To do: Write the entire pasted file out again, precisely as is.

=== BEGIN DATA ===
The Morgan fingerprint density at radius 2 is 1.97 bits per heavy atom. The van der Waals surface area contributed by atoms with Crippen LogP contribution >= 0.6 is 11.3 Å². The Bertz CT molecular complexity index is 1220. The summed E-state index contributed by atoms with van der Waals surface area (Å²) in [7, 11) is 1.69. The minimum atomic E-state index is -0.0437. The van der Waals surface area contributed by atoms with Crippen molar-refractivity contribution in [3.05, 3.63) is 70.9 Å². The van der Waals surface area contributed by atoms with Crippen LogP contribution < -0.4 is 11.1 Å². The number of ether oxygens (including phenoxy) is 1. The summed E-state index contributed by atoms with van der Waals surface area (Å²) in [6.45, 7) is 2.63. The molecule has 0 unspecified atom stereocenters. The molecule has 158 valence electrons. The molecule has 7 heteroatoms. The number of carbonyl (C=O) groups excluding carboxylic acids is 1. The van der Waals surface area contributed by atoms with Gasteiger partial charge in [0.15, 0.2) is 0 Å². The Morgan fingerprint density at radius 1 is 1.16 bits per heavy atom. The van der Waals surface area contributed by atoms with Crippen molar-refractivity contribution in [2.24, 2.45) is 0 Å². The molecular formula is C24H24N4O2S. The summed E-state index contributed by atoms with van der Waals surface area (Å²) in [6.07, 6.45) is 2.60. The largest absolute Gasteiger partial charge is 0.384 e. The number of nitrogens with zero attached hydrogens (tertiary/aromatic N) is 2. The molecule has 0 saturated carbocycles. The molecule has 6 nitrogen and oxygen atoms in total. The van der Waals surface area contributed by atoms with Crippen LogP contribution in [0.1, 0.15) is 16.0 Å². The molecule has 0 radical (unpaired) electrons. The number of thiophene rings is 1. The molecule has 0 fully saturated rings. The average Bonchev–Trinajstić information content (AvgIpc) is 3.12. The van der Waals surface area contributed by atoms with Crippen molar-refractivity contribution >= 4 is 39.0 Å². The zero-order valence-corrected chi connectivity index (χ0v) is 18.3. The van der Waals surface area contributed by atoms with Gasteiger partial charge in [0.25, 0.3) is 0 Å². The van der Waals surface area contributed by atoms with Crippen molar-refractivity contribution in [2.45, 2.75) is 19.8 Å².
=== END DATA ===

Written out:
The Morgan fingerprint density at radius 2 is 1.97 bits per heavy atom. The van der Waals surface area contributed by atoms with Crippen LogP contribution >= 0.6 is 11.3 Å². The Bertz CT molecular complexity index is 1220. The summed E-state index contributed by atoms with van der Waals surface area (Å²) in [7, 11) is 1.69. The minimum atomic E-state index is -0.0437. The van der Waals surface area contributed by atoms with Crippen molar-refractivity contribution in [3.05, 3.63) is 70.9 Å². The van der Waals surface area contributed by atoms with Crippen LogP contribution < -0.4 is 11.1 Å². The number of ether oxygens (including phenoxy) is 1. The summed E-state index contributed by atoms with van der Waals surface area (Å²) in [6.45, 7) is 2.63. The molecule has 0 unspecified atom stereocenters. The molecule has 158 valence electrons. The molecule has 7 heteroatoms. The number of carbonyl (C=O) groups excluding carboxylic acids is 1. The van der Waals surface area contributed by atoms with Gasteiger partial charge in [0.15, 0.2) is 0 Å². The Morgan fingerprint density at radius 1 is 1.16 bits per heavy atom. The van der Waals surface area contributed by atoms with Crippen molar-refractivity contribution in [2.24, 2.45) is 0 Å². The molecular formula is C24H24N4O2S. The summed E-state index contributed by atoms with van der Waals surface area (Å²) in [6.07, 6.45) is 2.60. The largest absolute Gasteiger partial charge is 0.384 e. The number of nitrogens with zero attached hydrogens (tertiary/aromatic N) is 2. The molecule has 0 saturated carbocycles. The molecule has 6 nitrogen and oxygen atoms in total. The van der Waals surface area contributed by atoms with Crippen LogP contribution in [0.1, 0.15) is 16.0 Å². The molecule has 0 radical (unpaired) electrons. The number of thiophene rings is 1. The molecule has 0 fully saturated rings. The average Bonchev–Trinajstić information content (AvgIpc) is 3.12. The van der Waals surface area contributed by atoms with Crippen molar-refractivity contribution >= 4 is 39.0 Å². The zero-order valence-corrected chi connectivity index (χ0v) is 18.3. The van der Waals surface area contributed by atoms with Gasteiger partial charge in [0.25, 0.3) is 0 Å². The van der Waals surface area contributed by atoms with Crippen molar-refractivity contribution in [2.45, 2.75) is 19.8 Å².